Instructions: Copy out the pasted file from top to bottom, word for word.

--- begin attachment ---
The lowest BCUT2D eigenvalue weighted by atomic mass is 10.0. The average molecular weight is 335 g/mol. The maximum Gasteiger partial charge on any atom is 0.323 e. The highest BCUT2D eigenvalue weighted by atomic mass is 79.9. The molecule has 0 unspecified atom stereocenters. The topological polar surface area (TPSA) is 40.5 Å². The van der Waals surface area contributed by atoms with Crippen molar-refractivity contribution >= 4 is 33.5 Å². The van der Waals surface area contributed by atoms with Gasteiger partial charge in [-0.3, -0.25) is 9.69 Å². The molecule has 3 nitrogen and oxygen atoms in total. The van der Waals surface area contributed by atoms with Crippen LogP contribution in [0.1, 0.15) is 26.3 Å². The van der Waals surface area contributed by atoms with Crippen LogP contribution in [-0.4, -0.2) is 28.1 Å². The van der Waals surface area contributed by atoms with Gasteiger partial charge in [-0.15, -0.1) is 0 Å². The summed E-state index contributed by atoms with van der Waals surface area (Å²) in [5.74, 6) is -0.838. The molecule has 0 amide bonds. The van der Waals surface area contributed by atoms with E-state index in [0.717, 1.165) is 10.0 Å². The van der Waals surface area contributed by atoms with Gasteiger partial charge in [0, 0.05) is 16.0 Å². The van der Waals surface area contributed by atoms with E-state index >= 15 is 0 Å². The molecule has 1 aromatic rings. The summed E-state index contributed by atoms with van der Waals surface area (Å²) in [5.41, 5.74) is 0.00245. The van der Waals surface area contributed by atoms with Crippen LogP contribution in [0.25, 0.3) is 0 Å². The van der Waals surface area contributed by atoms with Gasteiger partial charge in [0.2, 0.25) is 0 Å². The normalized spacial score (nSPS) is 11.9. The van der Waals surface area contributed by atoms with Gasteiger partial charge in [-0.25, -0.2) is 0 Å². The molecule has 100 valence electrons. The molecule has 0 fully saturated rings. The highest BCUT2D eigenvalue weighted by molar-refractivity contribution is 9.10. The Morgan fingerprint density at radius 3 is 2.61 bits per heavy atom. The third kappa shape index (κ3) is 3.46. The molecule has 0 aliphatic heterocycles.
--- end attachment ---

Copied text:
The lowest BCUT2D eigenvalue weighted by atomic mass is 10.0. The average molecular weight is 335 g/mol. The maximum Gasteiger partial charge on any atom is 0.323 e. The highest BCUT2D eigenvalue weighted by atomic mass is 79.9. The molecule has 0 unspecified atom stereocenters. The topological polar surface area (TPSA) is 40.5 Å². The van der Waals surface area contributed by atoms with Crippen molar-refractivity contribution >= 4 is 33.5 Å². The van der Waals surface area contributed by atoms with Gasteiger partial charge in [-0.3, -0.25) is 9.69 Å². The molecule has 3 nitrogen and oxygen atoms in total. The van der Waals surface area contributed by atoms with Crippen LogP contribution in [0.1, 0.15) is 26.3 Å². The van der Waals surface area contributed by atoms with Crippen LogP contribution in [-0.4, -0.2) is 28.1 Å². The van der Waals surface area contributed by atoms with Gasteiger partial charge in [-0.15, -0.1) is 0 Å². The summed E-state index contributed by atoms with van der Waals surface area (Å²) in [5.74, 6) is -0.838. The molecule has 0 amide bonds. The van der Waals surface area contributed by atoms with E-state index in [0.717, 1.165) is 10.0 Å². The van der Waals surface area contributed by atoms with Gasteiger partial charge in [0, 0.05) is 16.0 Å². The van der Waals surface area contributed by atoms with E-state index >= 15 is 0 Å². The molecule has 1 aromatic rings. The summed E-state index contributed by atoms with van der Waals surface area (Å²) in [5.41, 5.74) is 0.00245. The van der Waals surface area contributed by atoms with Crippen LogP contribution in [0.25, 0.3) is 0 Å². The van der Waals surface area contributed by atoms with Gasteiger partial charge in [0.2, 0.25) is 0 Å². The normalized spacial score (nSPS) is 11.9. The van der Waals surface area contributed by atoms with Gasteiger partial charge in [-0.25, -0.2) is 0 Å². The molecule has 100 valence electrons. The molecule has 0 fully saturated rings. The highest BCUT2D eigenvalue weighted by molar-refractivity contribution is 9.10. The Morgan fingerprint density at radius 3 is 2.61 bits per heavy atom. The third kappa shape index (κ3) is 3.46. The molecule has 0 aliphatic heterocycles.